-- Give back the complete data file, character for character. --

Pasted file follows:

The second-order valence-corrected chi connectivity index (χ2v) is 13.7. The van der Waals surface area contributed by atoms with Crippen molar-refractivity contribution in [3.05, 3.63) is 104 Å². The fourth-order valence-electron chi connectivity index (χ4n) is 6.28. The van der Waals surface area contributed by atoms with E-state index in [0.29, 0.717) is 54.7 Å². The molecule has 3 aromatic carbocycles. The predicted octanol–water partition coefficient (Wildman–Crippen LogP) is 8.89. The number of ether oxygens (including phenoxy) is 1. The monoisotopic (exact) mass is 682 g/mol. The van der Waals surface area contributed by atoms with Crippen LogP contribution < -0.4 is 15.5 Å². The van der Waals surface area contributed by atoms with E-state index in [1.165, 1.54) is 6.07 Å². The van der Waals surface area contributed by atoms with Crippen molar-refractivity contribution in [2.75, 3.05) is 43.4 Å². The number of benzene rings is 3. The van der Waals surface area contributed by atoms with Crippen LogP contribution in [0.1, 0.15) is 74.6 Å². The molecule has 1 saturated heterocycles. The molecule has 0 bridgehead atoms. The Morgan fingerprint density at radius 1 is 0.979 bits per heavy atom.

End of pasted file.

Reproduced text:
The second-order valence-corrected chi connectivity index (χ2v) is 13.7. The van der Waals surface area contributed by atoms with Crippen molar-refractivity contribution in [3.05, 3.63) is 104 Å². The fourth-order valence-electron chi connectivity index (χ4n) is 6.28. The van der Waals surface area contributed by atoms with E-state index in [0.29, 0.717) is 54.7 Å². The molecule has 3 aromatic carbocycles. The predicted octanol–water partition coefficient (Wildman–Crippen LogP) is 8.89. The number of ether oxygens (including phenoxy) is 1. The monoisotopic (exact) mass is 682 g/mol. The van der Waals surface area contributed by atoms with Crippen LogP contribution < -0.4 is 15.5 Å². The van der Waals surface area contributed by atoms with E-state index in [1.165, 1.54) is 6.07 Å². The van der Waals surface area contributed by atoms with Crippen molar-refractivity contribution in [2.75, 3.05) is 43.4 Å². The number of benzene rings is 3. The van der Waals surface area contributed by atoms with Crippen LogP contribution in [0.1, 0.15) is 74.6 Å². The molecule has 1 saturated heterocycles. The molecule has 0 bridgehead atoms. The Morgan fingerprint density at radius 1 is 0.979 bits per heavy atom.